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Sending Universal Library generated data to a Microsoft Access...

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Sending Universal Library generated data to a Microsoft Access database, Part 1


This application note will span 6 knowledge base articles.

In all there will be 3 computers spanning this application,one to generate the data, one to store the data and one to read the data from afar.

Why would you want to do that?  The problem to solve is; “In near real time,how to read generated data remotely on multiple computers without them getting in the way of each other?”  The answer is, you do this by writing the data to a database.

We will create a Visual Basic.NET application capable of reading data from a USB-2408 using the Universal Library, writing the generated data to a Microsoft Access database on a separate computer or server, and then with another Visual Basic.NET application, read the generated data and display it graphically.

This application will not teach you everything you want or need to know about databases, nor is that its intention.

We will be using Microsoft Visual Basic.NET 2010, Microsoft Access 2013, Measurement Computing Universal Library, a USB-2408 for data collection, and BERGtools for the graphics.

Part 1 Setting up an MS Access database

Part 2: Creating the application to collect the data with VB.NET

Part 3: Creating the application to view the data with VB.NET

Part 4: Dispersing the application to view the data remotely

Part 5: Using other packages to view the data remotely

Part 6:  Tying it all together

Part 1 Setting up an MS Access database

Or more properly stated, adding an ODBC connection to the computer you are working on.

There are a lot of 'step by step' instructions on how to accomplish this on the internet, just Google “How to set up an odbc connection.”  In lieu of that, here are my 'step by step' instructions (as performed on Windows 7/64 bit).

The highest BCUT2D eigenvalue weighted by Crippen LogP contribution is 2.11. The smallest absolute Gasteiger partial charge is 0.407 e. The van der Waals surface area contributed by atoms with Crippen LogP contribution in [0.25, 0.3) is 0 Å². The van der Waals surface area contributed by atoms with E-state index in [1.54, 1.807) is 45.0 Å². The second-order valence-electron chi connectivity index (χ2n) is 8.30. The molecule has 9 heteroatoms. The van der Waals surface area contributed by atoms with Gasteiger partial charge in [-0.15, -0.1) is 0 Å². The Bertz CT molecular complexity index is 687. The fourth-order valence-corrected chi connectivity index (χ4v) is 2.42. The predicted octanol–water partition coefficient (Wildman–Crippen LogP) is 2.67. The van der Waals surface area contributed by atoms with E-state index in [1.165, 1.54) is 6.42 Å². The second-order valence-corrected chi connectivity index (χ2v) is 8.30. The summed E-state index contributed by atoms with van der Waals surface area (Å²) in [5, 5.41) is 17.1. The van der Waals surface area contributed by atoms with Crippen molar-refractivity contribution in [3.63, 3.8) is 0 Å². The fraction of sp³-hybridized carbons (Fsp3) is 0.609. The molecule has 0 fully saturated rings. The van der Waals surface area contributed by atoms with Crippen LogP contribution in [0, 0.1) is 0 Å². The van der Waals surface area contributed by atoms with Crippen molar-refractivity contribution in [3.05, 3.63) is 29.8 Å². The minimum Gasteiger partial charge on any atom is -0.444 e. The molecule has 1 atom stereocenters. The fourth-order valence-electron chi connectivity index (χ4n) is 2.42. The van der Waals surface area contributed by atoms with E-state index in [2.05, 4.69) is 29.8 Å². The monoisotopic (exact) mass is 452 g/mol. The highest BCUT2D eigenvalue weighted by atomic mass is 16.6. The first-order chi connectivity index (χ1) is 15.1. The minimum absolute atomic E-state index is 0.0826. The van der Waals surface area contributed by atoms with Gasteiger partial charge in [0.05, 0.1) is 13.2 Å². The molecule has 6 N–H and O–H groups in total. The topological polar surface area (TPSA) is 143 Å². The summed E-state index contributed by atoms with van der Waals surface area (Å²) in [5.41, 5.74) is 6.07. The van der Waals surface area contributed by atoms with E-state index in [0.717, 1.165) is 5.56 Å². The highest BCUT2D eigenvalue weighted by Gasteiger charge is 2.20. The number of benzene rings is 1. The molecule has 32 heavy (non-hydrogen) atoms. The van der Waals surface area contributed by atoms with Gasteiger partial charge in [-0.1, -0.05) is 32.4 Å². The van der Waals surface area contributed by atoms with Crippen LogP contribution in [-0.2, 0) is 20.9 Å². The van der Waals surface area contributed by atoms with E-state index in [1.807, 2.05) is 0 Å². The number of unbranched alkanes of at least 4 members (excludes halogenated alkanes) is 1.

You will need to put an ODBC connection on the computer you're working on. Click on Start>> Control Panel >> Administrative Tools, then double click on "Data Sources (ODBC)". Click on the "System DSN" tab. User DSN means that only you will be able to access this data source, and System DSN means that anyone who is on the machine should be able to access the data source (though only if they provide the necessary credentials). Now click on Add…

We will be using Microsoft Access, so select ‘Microsoft Access Driver (*.mdb, *.accdb),’ then click Finish.

The ODBC Microsoft Access Setup dialog appears.  Enter a Data Source Name, Description, and click on Create…

The new Database dialog appears.  Enter the name of the database.  Throughout this article, we will be working with the name MccGenericOdbc, and it is placed in C:\Users\Public\Documents.

Click on OK. If all went correctly you should see this message:

Click on OK, and you will be back to the ODBC Microsoft Setup now with the database name inserted:

Click OK, and now your ODBC Data Source Administrator will look like this:

Open the Windows explorer and navigate to C:\Users\Public\Documents to see your new database:

It is assumed you have a copy of Microsoft Access to complete the following steps.  However, if you do not, attached to this article is a useable copy of the database for this project.

Double click on MCCGenericOdbc.mdb to launch Microsoft Access and open the empty database.Click “Create”, “Table”.

A new Table appears. The first column is already labeled “ID”.  We need 5 additional columns for our table.  Notice the column to the right of ID is highlighted, and labeled “Click to add”.  Click on it, and a drop down menu appears with various options for the data type.  We want this first column to be the time the data was collected so select “Date & Time”.  The cursor moves to the field name location.  By default it is named “Field1”.  Change that to “Time”.  Repeat this process for the next 4 columns,making the data types all “Short Text”, and with the names changed to, “Temperature”, “Pressure”, “Tachometer”, and “Interlock”.

When completed, it will look like this:

Click on “File”, “Save”, and a Save as dialog appears.  Enter a name for the table.  Enter “TestData” and click OK.  Then close Access.  We will be reading and writing to this data table in the next sections.

The ODBC Microsoft Access database is attached to this KB article.



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Article ID: 50617

Last Modified:10/13/2016 3:03:07 PM

Article has been viewed 1,789 times.

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